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Let $\overrightarrow{\mathrm{P}}$ be the linear momentum of a particle whose position vector is $\overrightarrow{\mathrm{r}}$ with respect to the origin and $\overrightarrow{\mathrm{L}}$ be the angular momentum at this particle about the origin then:(A) (B) (C) (D)

Last updated date: 13th Jun 2024
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Hint: We know that momentum is a physics term that refers to the quantity of motion that an object has. A sports team that is on the move has momentum. If an object is in motion (on the move) then it has momentum. One example is the use of airbags in automobiles. Airbags are used in automobiles because they are able to minimize the effect of the force on an object involved in a collision. Airbags accomplish this by extending the time required to stop the momentum of the driver and passenger. Momentum is mass in motion, and any moving object can have momentum. An object's change in momentum is equal to its impulse. Impulse is a quantity of force times the time interval. Impulse is not equal to momentum itself; rather, it's the increase or decrease of an object's momentum. Based on this concept we have to solve this question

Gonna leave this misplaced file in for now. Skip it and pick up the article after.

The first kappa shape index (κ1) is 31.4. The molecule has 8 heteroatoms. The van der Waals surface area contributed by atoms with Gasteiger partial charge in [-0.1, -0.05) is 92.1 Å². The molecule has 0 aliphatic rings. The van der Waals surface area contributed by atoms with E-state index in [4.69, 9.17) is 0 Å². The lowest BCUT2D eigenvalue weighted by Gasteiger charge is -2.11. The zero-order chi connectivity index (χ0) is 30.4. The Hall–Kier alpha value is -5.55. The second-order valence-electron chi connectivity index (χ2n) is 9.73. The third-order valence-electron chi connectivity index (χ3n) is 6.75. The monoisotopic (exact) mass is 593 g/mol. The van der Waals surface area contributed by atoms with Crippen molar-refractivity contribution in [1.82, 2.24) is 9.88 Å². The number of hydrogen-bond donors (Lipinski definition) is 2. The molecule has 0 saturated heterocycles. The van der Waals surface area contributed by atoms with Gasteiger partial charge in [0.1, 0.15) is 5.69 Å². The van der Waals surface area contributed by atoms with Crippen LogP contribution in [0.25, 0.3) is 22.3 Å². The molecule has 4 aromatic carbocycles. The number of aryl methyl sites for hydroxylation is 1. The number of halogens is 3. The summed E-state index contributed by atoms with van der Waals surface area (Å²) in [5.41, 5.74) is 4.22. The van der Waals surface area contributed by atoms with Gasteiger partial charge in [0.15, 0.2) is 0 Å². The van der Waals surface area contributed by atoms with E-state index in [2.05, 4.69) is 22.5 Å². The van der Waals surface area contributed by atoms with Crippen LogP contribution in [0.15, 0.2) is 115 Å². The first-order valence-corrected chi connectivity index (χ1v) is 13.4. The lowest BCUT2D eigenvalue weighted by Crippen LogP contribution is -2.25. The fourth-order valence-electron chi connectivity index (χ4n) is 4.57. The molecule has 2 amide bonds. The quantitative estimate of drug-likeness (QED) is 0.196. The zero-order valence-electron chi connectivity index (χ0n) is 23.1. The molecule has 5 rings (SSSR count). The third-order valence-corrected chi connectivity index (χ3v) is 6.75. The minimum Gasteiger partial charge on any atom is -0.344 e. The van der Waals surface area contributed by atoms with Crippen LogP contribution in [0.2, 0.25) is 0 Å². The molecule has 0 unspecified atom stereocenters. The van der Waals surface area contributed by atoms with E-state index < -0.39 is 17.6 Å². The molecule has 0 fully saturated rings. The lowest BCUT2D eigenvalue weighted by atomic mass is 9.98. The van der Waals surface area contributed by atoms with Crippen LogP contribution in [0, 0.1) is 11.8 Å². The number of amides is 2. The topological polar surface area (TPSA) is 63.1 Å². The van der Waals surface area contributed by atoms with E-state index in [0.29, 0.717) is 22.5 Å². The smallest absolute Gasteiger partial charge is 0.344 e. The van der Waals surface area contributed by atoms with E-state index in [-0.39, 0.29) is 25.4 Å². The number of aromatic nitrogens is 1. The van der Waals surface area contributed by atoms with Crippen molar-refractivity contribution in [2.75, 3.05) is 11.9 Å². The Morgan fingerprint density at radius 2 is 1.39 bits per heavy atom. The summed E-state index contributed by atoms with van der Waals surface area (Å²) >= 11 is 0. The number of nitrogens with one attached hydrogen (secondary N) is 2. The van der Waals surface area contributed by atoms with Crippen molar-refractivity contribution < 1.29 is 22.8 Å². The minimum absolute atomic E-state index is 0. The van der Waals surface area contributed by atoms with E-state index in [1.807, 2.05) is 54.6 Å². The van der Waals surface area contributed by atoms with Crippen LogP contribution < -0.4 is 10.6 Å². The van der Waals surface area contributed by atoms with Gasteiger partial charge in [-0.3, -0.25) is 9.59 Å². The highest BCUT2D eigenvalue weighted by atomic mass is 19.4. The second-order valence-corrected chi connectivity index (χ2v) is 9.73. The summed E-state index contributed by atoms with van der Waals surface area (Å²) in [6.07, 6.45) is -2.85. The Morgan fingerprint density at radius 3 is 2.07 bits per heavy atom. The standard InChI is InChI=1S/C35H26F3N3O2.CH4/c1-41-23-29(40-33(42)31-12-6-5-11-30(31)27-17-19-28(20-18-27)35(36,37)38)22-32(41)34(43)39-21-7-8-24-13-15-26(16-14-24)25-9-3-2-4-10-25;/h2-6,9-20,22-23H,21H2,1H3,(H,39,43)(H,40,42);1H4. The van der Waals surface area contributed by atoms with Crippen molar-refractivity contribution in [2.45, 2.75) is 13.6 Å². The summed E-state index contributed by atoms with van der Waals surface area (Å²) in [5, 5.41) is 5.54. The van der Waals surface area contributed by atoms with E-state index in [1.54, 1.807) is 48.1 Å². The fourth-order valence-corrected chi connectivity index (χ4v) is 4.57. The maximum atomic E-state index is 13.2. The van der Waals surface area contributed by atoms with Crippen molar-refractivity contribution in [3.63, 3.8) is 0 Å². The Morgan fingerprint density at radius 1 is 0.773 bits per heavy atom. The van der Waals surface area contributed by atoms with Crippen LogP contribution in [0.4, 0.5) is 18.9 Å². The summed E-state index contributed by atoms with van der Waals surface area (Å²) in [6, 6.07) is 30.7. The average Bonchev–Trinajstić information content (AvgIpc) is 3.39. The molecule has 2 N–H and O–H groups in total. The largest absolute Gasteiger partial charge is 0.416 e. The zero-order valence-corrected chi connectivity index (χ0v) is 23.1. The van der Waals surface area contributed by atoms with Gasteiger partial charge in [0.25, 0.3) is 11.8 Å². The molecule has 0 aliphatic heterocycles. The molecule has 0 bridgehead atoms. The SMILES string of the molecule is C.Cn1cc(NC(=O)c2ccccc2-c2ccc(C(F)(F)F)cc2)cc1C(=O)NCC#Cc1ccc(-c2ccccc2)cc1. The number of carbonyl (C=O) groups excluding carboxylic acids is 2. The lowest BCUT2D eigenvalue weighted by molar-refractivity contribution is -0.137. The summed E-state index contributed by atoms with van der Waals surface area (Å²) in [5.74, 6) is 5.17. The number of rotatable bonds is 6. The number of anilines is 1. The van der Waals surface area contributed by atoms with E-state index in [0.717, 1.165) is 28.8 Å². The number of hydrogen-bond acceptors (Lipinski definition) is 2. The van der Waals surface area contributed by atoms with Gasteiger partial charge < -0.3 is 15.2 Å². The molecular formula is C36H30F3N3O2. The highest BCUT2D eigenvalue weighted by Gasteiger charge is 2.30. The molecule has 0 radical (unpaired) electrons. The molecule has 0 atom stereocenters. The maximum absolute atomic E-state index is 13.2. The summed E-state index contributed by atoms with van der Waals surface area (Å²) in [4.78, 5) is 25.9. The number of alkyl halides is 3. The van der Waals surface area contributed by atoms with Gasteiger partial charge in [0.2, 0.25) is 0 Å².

$\overrightarrow{\mathrm{P}}$
$\left| \overrightarrow{\text{L}}\times \overrightarrow{\text{P}} \right|=0$
$\left| \overrightarrow{\text{r}}\times \overrightarrow{\text{I}} \right|=0$
Note: We should know that linear momentum is defined as the product of a system's mass multiplied by its velocity. In symbols, linear momentum is expressed as $p=mv$. Momentum is directly proportional to the object's mass and also its velocity. Thus, the greater an object's mass or the greater its velocity, the greater its momentum. Note that the linear moment is a vector quantity and is conserved in any direction. In the center-of-mass system, the total momentum is always zero, before and after the interaction, in any direction. Angular momentum is inertia of rotation motion. Linear momentum is inertia of translation motion. The big difference is that the type of motion which is related to each momentum is different. It is important to consider the place where the force related to rotation applies, which is appears as 'r' in the formula